Existing 3D printers work by building up an object one layer at a time, making it difficult to produce some intricate shapes, but a new technique involving lasers could change that
20 April 2022
A 3D printer that uses lasers to build up an object in any order, rather than layer by layer, could produce more advanced designs than is currently possible.
Existing 3D printers work by depositing layers of a plastic filament from a nozzle or by curing layers of resin with UV light. In both cases objects are built up one layer at a time, meaning that overhanging parts of a structure – the outstretched arms of a model human, say – must be propped up by temporary supports until printing is complete. These supports must then be carefully removed manually.
To get around this, Dan Congreve at Stanford University in California and his colleagues created a 3D-printing system that involves focusing a red laser at a particular point in a pool of resin. The resin is impregnated with particles 80 nanometres wide that convert red light into blue once the light hits a certain energy threshold, which only occurs at the point where the red laser is precisely focused.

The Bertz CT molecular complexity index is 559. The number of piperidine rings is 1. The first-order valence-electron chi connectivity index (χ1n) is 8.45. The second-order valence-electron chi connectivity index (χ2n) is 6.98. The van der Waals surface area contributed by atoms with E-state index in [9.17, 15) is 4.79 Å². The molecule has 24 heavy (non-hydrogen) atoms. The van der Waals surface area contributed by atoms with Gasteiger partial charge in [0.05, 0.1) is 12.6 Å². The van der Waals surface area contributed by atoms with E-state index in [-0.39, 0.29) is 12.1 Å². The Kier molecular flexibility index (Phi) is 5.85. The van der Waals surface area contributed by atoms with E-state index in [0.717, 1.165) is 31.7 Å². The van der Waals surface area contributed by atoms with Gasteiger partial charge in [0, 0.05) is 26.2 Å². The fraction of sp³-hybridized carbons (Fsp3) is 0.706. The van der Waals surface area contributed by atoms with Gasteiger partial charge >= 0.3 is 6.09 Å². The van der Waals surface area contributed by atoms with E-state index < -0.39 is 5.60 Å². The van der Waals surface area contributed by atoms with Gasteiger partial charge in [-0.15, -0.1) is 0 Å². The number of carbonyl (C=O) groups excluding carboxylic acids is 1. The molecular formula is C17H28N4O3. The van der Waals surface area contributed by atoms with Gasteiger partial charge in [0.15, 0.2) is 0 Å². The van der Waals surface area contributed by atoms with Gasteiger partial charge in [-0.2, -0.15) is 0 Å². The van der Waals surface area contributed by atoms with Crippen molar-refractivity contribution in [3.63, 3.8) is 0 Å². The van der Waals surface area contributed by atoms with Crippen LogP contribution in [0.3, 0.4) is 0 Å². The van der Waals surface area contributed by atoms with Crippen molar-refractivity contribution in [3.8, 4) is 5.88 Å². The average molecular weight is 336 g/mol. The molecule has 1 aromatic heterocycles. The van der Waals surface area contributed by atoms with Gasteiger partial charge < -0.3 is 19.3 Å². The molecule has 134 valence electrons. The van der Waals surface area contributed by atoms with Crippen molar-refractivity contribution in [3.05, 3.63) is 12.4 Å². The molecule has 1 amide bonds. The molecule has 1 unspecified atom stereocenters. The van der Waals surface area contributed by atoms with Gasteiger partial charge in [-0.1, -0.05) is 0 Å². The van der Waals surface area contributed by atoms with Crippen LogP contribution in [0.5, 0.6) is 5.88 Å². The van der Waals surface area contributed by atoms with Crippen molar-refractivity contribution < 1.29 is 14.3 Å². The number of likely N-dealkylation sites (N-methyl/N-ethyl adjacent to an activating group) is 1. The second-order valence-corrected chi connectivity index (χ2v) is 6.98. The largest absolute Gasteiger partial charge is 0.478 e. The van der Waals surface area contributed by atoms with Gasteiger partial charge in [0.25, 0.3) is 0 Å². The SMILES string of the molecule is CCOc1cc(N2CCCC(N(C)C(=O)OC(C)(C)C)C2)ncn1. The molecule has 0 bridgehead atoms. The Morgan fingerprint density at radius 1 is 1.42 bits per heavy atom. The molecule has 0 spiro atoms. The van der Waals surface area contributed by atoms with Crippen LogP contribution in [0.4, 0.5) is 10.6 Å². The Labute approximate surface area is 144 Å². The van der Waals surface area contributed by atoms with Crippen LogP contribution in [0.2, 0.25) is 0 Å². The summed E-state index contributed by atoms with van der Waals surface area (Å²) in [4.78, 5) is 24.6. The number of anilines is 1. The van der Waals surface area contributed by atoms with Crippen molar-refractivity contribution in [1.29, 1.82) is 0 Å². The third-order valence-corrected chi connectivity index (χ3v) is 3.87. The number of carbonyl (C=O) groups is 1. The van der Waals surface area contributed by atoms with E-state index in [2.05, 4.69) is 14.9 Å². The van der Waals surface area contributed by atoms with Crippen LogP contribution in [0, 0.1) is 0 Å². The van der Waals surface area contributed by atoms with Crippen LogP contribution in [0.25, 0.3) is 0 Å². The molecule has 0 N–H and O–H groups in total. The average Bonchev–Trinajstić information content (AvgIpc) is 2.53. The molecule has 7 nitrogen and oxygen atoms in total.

When this happens, the surrounding resin reacts to the blue light, hardening. This means that individual points within the material can be fixed without curing the resin along the entire beam of light.
This flexibility removes the need to print layer by layer and paves the way for more advanced printing. Congreve says that one or more lasers could rotate around a pool of resin and print an object in any order as it stays suspended in the thick material. The finished product is simply removed from the remaining liquid resin and rinsed. Overhanging areas and delicate designs that would be difficult using existing 3D printers can be easily printed.
“Because our resin is self-supporting during the printing process, we don’t need to print any supports, making post-processing of the parts much simpler,” he says. “Because we aren’t confined to this layer-by-layer process, we can print structures such as overhangs which are traditionally challenging. This is a brand-new technology, and we are just starting to scratch the surface of what it’s capable of.”
Journal reference: Nature, DOI: 10.1038/s41586-022-04485-8
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